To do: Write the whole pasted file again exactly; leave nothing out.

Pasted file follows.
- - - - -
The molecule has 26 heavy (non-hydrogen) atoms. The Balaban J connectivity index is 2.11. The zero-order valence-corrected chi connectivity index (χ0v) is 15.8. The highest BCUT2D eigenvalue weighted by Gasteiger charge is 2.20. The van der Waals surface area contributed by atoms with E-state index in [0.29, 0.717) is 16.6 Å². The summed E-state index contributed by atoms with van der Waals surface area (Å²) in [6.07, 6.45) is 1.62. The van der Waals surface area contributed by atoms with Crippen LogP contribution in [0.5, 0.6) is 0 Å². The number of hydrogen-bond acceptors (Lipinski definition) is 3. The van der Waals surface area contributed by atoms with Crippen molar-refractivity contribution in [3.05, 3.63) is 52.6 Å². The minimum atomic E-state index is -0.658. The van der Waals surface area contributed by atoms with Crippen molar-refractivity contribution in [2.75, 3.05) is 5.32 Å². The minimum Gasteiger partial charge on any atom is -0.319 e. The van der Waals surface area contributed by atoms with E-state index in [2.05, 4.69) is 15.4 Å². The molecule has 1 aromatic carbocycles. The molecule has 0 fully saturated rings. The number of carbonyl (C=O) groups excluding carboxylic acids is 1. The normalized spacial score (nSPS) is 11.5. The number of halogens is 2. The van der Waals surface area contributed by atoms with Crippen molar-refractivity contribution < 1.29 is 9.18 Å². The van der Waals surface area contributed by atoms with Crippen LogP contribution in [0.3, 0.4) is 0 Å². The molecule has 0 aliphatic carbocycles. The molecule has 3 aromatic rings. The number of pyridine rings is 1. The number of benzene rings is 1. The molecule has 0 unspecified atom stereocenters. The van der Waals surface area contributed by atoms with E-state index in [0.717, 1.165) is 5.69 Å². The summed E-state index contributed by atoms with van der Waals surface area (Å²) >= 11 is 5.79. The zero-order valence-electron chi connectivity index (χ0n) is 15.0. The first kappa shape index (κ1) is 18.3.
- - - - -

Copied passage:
The molecule has 26 heavy (non-hydrogen) atoms. The Balaban J connectivity index is 2.11. The zero-order valence-corrected chi connectivity index (χ0v) is 15.8. The highest BCUT2D eigenvalue weighted by Gasteiger charge is 2.20. The van der Waals surface area contributed by atoms with E-state index in [0.29, 0.717) is 16.6 Å². The summed E-state index contributed by atoms with van der Waals surface area (Å²) in [6.07, 6.45) is 1.62. The van der Waals surface area contributed by atoms with Crippen LogP contribution in [0.5, 0.6) is 0 Å². The number of hydrogen-bond acceptors (Lipinski definition) is 3. The van der Waals surface area contributed by atoms with Crippen molar-refractivity contribution in [3.05, 3.63) is 52.6 Å². The minimum atomic E-state index is -0.658. The van der Waals surface area contributed by atoms with Crippen molar-refractivity contribution in [2.75, 3.05) is 5.32 Å². The minimum Gasteiger partial charge on any atom is -0.319 e. The van der Waals surface area contributed by atoms with E-state index in [2.05, 4.69) is 15.4 Å². The molecule has 1 aromatic carbocycles. The molecule has 0 fully saturated rings. The number of carbonyl (C=O) groups excluding carboxylic acids is 1. The normalized spacial score (nSPS) is 11.5. The number of halogens is 2. The van der Waals surface area contributed by atoms with Crippen molar-refractivity contribution < 1.29 is 9.18 Å². The van der Waals surface area contributed by atoms with Crippen LogP contribution in [0.3, 0.4) is 0 Å². The molecule has 0 aliphatic carbocycles. The molecule has 3 aromatic rings. The number of pyridine rings is 1. The number of benzene rings is 1. The molecule has 0 unspecified atom stereocenters. The van der Waals surface area contributed by atoms with E-state index in [0.717, 1.165) is 5.69 Å². The summed E-state index contributed by atoms with van der Waals surface area (Å²) >= 11 is 5.79. The zero-order valence-electron chi connectivity index (χ0n) is 15.0. The first kappa shape index (κ1) is 18.3.